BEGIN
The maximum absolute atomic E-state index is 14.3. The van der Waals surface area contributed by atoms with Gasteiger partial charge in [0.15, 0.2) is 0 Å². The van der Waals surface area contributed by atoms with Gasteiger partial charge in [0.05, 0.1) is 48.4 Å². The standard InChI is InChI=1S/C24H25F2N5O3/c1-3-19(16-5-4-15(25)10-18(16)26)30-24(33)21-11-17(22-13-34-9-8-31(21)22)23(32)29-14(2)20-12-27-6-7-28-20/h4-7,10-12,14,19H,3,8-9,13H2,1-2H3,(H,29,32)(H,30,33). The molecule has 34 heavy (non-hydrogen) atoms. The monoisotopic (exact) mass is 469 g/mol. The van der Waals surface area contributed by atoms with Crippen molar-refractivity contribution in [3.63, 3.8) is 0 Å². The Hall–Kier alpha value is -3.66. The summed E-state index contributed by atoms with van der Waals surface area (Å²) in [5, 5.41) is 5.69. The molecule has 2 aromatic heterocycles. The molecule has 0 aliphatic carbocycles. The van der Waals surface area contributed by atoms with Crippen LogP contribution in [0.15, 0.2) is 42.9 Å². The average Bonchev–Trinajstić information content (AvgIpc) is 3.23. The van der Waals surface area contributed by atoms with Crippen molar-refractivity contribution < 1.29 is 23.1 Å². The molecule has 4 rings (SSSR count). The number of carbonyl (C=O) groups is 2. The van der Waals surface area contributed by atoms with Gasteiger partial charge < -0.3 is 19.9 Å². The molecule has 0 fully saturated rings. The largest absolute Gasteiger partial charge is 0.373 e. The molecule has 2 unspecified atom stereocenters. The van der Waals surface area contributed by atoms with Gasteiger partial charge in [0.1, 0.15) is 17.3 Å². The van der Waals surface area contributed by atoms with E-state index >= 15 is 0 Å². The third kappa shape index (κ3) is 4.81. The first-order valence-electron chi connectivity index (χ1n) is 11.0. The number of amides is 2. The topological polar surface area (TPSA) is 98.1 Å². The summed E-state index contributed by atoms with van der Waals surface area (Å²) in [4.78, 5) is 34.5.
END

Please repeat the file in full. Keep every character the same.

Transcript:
The maximum absolute atomic E-state index is 14.3. The van der Waals surface area contributed by atoms with Gasteiger partial charge in [0.15, 0.2) is 0 Å². The van der Waals surface area contributed by atoms with Gasteiger partial charge in [0.05, 0.1) is 48.4 Å². The standard InChI is InChI=1S/C24H25F2N5O3/c1-3-19(16-5-4-15(25)10-18(16)26)30-24(33)21-11-17(22-13-34-9-8-31(21)22)23(32)29-14(2)20-12-27-6-7-28-20/h4-7,10-12,14,19H,3,8-9,13H2,1-2H3,(H,29,32)(H,30,33). The molecule has 34 heavy (non-hydrogen) atoms. The monoisotopic (exact) mass is 469 g/mol. The van der Waals surface area contributed by atoms with Crippen molar-refractivity contribution in [3.63, 3.8) is 0 Å². The Hall–Kier alpha value is -3.66. The summed E-state index contributed by atoms with van der Waals surface area (Å²) in [5, 5.41) is 5.69. The molecule has 2 aromatic heterocycles. The molecule has 0 aliphatic carbocycles. The van der Waals surface area contributed by atoms with Crippen LogP contribution in [0.15, 0.2) is 42.9 Å². The average Bonchev–Trinajstić information content (AvgIpc) is 3.23. The van der Waals surface area contributed by atoms with Crippen molar-refractivity contribution < 1.29 is 23.1 Å². The molecule has 4 rings (SSSR count). The number of carbonyl (C=O) groups is 2. The van der Waals surface area contributed by atoms with Gasteiger partial charge < -0.3 is 19.9 Å². The molecule has 0 fully saturated rings. The largest absolute Gasteiger partial charge is 0.373 e. The molecule has 2 unspecified atom stereocenters. The van der Waals surface area contributed by atoms with Gasteiger partial charge in [0.1, 0.15) is 17.3 Å². The van der Waals surface area contributed by atoms with E-state index >= 15 is 0 Å². The third kappa shape index (κ3) is 4.81. The first-order valence-electron chi connectivity index (χ1n) is 11.0. The number of amides is 2. The topological polar surface area (TPSA) is 98.1 Å². The summed E-state index contributed by atoms with van der Waals surface area (Å²) in [4.78, 5) is 34.5.